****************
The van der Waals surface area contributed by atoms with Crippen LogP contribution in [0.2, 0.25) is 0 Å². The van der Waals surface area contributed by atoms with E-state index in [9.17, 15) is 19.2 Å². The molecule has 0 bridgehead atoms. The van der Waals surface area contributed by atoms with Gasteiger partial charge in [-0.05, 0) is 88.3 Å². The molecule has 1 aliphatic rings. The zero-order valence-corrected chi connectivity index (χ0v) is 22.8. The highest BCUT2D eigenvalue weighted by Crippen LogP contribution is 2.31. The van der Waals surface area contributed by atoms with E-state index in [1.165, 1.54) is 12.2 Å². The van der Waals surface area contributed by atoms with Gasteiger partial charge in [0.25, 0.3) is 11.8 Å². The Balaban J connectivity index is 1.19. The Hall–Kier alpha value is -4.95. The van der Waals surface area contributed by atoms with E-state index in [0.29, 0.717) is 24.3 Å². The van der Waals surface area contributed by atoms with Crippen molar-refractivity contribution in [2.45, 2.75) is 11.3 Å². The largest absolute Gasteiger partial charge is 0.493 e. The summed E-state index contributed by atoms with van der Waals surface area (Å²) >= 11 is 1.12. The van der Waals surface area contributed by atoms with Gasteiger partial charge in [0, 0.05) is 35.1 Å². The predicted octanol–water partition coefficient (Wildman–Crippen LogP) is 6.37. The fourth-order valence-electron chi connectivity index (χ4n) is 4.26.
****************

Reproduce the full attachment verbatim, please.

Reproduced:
The van der Waals surface area contributed by atoms with Crippen LogP contribution in [0.2, 0.25) is 0 Å². The van der Waals surface area contributed by atoms with E-state index in [9.17, 15) is 19.2 Å². The molecule has 0 bridgehead atoms. The van der Waals surface area contributed by atoms with Gasteiger partial charge in [-0.05, 0) is 88.3 Å². The molecule has 1 aliphatic rings. The zero-order valence-corrected chi connectivity index (χ0v) is 22.8. The highest BCUT2D eigenvalue weighted by Crippen LogP contribution is 2.31. The van der Waals surface area contributed by atoms with E-state index in [1.165, 1.54) is 12.2 Å². The van der Waals surface area contributed by atoms with Gasteiger partial charge in [0.25, 0.3) is 11.8 Å². The Balaban J connectivity index is 1.19. The Hall–Kier alpha value is -4.95. The van der Waals surface area contributed by atoms with E-state index in [0.29, 0.717) is 24.3 Å². The van der Waals surface area contributed by atoms with Crippen molar-refractivity contribution in [2.45, 2.75) is 11.3 Å². The largest absolute Gasteiger partial charge is 0.493 e. The summed E-state index contributed by atoms with van der Waals surface area (Å²) >= 11 is 1.12. The van der Waals surface area contributed by atoms with Gasteiger partial charge in [0, 0.05) is 35.1 Å². The predicted octanol–water partition coefficient (Wildman–Crippen LogP) is 6.37. The fourth-order valence-electron chi connectivity index (χ4n) is 4.26.